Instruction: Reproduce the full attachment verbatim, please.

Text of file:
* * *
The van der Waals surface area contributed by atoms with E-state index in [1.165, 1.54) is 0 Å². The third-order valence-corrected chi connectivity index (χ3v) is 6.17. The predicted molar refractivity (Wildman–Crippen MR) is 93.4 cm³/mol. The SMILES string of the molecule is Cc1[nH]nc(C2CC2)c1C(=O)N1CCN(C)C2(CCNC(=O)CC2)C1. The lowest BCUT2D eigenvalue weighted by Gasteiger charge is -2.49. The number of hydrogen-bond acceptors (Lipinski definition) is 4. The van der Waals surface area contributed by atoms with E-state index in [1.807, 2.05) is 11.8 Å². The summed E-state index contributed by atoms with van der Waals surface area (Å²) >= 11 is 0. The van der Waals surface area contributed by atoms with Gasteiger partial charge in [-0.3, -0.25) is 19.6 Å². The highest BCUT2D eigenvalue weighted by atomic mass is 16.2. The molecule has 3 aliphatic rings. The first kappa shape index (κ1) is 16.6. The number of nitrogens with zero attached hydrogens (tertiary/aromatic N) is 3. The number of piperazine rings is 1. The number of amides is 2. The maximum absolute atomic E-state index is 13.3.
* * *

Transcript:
The van der Waals surface area contributed by atoms with E-state index in [1.165, 1.54) is 0 Å². The third-order valence-corrected chi connectivity index (χ3v) is 6.17. The predicted molar refractivity (Wildman–Crippen MR) is 93.4 cm³/mol. The SMILES string of the molecule is Cc1[nH]nc(C2CC2)c1C(=O)N1CCN(C)C2(CCNC(=O)CC2)C1. The lowest BCUT2D eigenvalue weighted by Gasteiger charge is -2.49. The number of hydrogen-bond acceptors (Lipinski definition) is 4. The van der Waals surface area contributed by atoms with E-state index in [1.807, 2.05) is 11.8 Å². The summed E-state index contributed by atoms with van der Waals surface area (Å²) >= 11 is 0. The van der Waals surface area contributed by atoms with Gasteiger partial charge in [-0.3, -0.25) is 19.6 Å². The highest BCUT2D eigenvalue weighted by atomic mass is 16.2. The molecule has 3 aliphatic rings. The first kappa shape index (κ1) is 16.6. The number of nitrogens with zero attached hydrogens (tertiary/aromatic N) is 3. The number of piperazine rings is 1. The number of amides is 2. The maximum absolute atomic E-state index is 13.3.